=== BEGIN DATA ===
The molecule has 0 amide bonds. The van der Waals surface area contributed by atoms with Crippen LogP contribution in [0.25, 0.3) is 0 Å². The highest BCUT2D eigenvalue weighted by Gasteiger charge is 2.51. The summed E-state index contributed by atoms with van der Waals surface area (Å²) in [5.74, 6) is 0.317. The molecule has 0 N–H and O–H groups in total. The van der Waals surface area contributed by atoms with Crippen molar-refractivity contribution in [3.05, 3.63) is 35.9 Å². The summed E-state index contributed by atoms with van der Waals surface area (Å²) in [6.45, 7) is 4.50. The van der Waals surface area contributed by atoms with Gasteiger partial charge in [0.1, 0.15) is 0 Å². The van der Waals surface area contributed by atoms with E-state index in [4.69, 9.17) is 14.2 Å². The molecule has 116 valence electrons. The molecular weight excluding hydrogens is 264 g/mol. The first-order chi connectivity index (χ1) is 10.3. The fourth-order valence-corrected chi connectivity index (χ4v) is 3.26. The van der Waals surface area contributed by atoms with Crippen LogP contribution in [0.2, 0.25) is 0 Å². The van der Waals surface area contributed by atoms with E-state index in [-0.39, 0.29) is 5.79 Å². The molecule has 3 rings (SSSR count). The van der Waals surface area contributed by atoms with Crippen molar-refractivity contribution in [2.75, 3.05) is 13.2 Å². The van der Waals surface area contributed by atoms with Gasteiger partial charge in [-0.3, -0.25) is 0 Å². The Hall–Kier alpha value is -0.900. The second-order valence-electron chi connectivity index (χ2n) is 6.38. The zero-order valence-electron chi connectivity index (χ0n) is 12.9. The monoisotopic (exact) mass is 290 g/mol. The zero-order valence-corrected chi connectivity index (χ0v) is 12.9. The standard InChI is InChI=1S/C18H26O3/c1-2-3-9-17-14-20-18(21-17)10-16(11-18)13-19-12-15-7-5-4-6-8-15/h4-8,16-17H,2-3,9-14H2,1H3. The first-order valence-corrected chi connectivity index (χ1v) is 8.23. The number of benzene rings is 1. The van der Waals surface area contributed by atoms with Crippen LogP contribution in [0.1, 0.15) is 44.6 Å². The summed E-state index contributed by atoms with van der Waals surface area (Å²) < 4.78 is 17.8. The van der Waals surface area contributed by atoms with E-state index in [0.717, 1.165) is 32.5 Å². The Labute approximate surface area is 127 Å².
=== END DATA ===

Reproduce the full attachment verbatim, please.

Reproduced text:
The molecule has 0 amide bonds. The van der Waals surface area contributed by atoms with Crippen LogP contribution in [0.25, 0.3) is 0 Å². The highest BCUT2D eigenvalue weighted by Gasteiger charge is 2.51. The summed E-state index contributed by atoms with van der Waals surface area (Å²) in [5.74, 6) is 0.317. The molecule has 0 N–H and O–H groups in total. The van der Waals surface area contributed by atoms with Crippen molar-refractivity contribution in [3.05, 3.63) is 35.9 Å². The summed E-state index contributed by atoms with van der Waals surface area (Å²) in [6.45, 7) is 4.50. The van der Waals surface area contributed by atoms with Gasteiger partial charge in [0.1, 0.15) is 0 Å². The van der Waals surface area contributed by atoms with E-state index in [4.69, 9.17) is 14.2 Å². The molecule has 116 valence electrons. The molecular weight excluding hydrogens is 264 g/mol. The first-order chi connectivity index (χ1) is 10.3. The fourth-order valence-corrected chi connectivity index (χ4v) is 3.26. The van der Waals surface area contributed by atoms with Crippen LogP contribution in [0.2, 0.25) is 0 Å². The van der Waals surface area contributed by atoms with E-state index in [-0.39, 0.29) is 5.79 Å². The molecule has 3 rings (SSSR count). The van der Waals surface area contributed by atoms with Crippen molar-refractivity contribution in [2.75, 3.05) is 13.2 Å². The van der Waals surface area contributed by atoms with Gasteiger partial charge in [-0.3, -0.25) is 0 Å². The Hall–Kier alpha value is -0.900. The second-order valence-electron chi connectivity index (χ2n) is 6.38. The zero-order valence-electron chi connectivity index (χ0n) is 12.9. The monoisotopic (exact) mass is 290 g/mol. The zero-order valence-corrected chi connectivity index (χ0v) is 12.9. The standard InChI is InChI=1S/C18H26O3/c1-2-3-9-17-14-20-18(21-17)10-16(11-18)13-19-12-15-7-5-4-6-8-15/h4-8,16-17H,2-3,9-14H2,1H3. The first-order valence-corrected chi connectivity index (χ1v) is 8.23. The number of benzene rings is 1. The van der Waals surface area contributed by atoms with Crippen LogP contribution in [0.1, 0.15) is 44.6 Å². The summed E-state index contributed by atoms with van der Waals surface area (Å²) < 4.78 is 17.8. The van der Waals surface area contributed by atoms with E-state index in [0.717, 1.165) is 32.5 Å². The Labute approximate surface area is 127 Å².